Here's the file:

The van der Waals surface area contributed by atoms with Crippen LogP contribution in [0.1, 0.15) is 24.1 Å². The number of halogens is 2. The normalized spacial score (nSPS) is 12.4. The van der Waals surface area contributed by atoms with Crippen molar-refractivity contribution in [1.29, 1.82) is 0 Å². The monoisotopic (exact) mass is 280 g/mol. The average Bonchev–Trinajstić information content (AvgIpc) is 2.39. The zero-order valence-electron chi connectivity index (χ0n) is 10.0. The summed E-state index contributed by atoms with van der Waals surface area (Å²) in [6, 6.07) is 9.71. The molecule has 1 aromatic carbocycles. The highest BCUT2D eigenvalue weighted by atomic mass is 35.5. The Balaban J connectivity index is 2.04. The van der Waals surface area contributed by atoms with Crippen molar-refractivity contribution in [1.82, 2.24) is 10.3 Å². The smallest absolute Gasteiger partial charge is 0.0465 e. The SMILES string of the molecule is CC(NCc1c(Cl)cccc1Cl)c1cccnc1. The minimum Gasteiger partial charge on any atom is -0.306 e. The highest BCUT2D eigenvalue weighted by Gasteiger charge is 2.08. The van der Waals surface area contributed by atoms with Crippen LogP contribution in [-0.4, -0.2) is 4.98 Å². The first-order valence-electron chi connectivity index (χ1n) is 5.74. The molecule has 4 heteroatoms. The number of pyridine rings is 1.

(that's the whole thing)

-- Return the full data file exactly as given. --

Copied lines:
The van der Waals surface area contributed by atoms with Crippen LogP contribution in [0.1, 0.15) is 24.1 Å². The number of halogens is 2. The normalized spacial score (nSPS) is 12.4. The van der Waals surface area contributed by atoms with Crippen molar-refractivity contribution in [1.29, 1.82) is 0 Å². The monoisotopic (exact) mass is 280 g/mol. The average Bonchev–Trinajstić information content (AvgIpc) is 2.39. The zero-order valence-electron chi connectivity index (χ0n) is 10.0. The summed E-state index contributed by atoms with van der Waals surface area (Å²) in [6, 6.07) is 9.71. The molecule has 1 aromatic carbocycles. The highest BCUT2D eigenvalue weighted by atomic mass is 35.5. The Balaban J connectivity index is 2.04. The van der Waals surface area contributed by atoms with Crippen molar-refractivity contribution in [1.82, 2.24) is 10.3 Å². The smallest absolute Gasteiger partial charge is 0.0465 e. The SMILES string of the molecule is CC(NCc1c(Cl)cccc1Cl)c1cccnc1. The minimum Gasteiger partial charge on any atom is -0.306 e. The highest BCUT2D eigenvalue weighted by Gasteiger charge is 2.08. The van der Waals surface area contributed by atoms with Crippen LogP contribution in [-0.4, -0.2) is 4.98 Å². The first-order valence-electron chi connectivity index (χ1n) is 5.74. The molecule has 4 heteroatoms. The number of pyridine rings is 1.